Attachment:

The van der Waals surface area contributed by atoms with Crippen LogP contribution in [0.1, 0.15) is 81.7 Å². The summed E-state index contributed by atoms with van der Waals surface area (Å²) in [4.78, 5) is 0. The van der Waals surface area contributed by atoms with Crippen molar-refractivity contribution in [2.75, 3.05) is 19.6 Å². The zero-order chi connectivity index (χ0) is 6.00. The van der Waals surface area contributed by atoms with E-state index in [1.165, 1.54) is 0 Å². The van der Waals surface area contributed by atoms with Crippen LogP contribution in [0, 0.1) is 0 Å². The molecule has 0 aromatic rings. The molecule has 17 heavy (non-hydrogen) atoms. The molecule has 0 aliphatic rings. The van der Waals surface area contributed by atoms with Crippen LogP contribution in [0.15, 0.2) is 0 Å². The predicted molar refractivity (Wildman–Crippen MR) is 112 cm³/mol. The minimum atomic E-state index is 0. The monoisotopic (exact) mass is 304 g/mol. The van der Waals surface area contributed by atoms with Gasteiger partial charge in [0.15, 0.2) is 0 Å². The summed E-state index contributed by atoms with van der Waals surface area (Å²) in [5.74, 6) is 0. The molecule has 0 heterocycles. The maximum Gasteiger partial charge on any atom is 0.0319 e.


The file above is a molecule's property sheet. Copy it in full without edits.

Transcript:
The van der Waals surface area contributed by atoms with Crippen LogP contribution in [0.1, 0.15) is 81.7 Å². The summed E-state index contributed by atoms with van der Waals surface area (Å²) in [4.78, 5) is 0. The van der Waals surface area contributed by atoms with Crippen molar-refractivity contribution in [2.75, 3.05) is 19.6 Å². The zero-order chi connectivity index (χ0) is 6.00. The van der Waals surface area contributed by atoms with E-state index in [1.165, 1.54) is 0 Å². The van der Waals surface area contributed by atoms with Crippen LogP contribution in [0, 0.1) is 0 Å². The molecule has 0 aromatic rings. The molecule has 17 heavy (non-hydrogen) atoms. The molecule has 0 aliphatic rings. The van der Waals surface area contributed by atoms with Crippen LogP contribution in [0.15, 0.2) is 0 Å². The predicted molar refractivity (Wildman–Crippen MR) is 112 cm³/mol. The minimum atomic E-state index is 0. The monoisotopic (exact) mass is 304 g/mol. The van der Waals surface area contributed by atoms with Gasteiger partial charge in [0.15, 0.2) is 0 Å². The summed E-state index contributed by atoms with van der Waals surface area (Å²) in [5.74, 6) is 0. The molecule has 0 heterocycles. The maximum Gasteiger partial charge on any atom is 0.0319 e.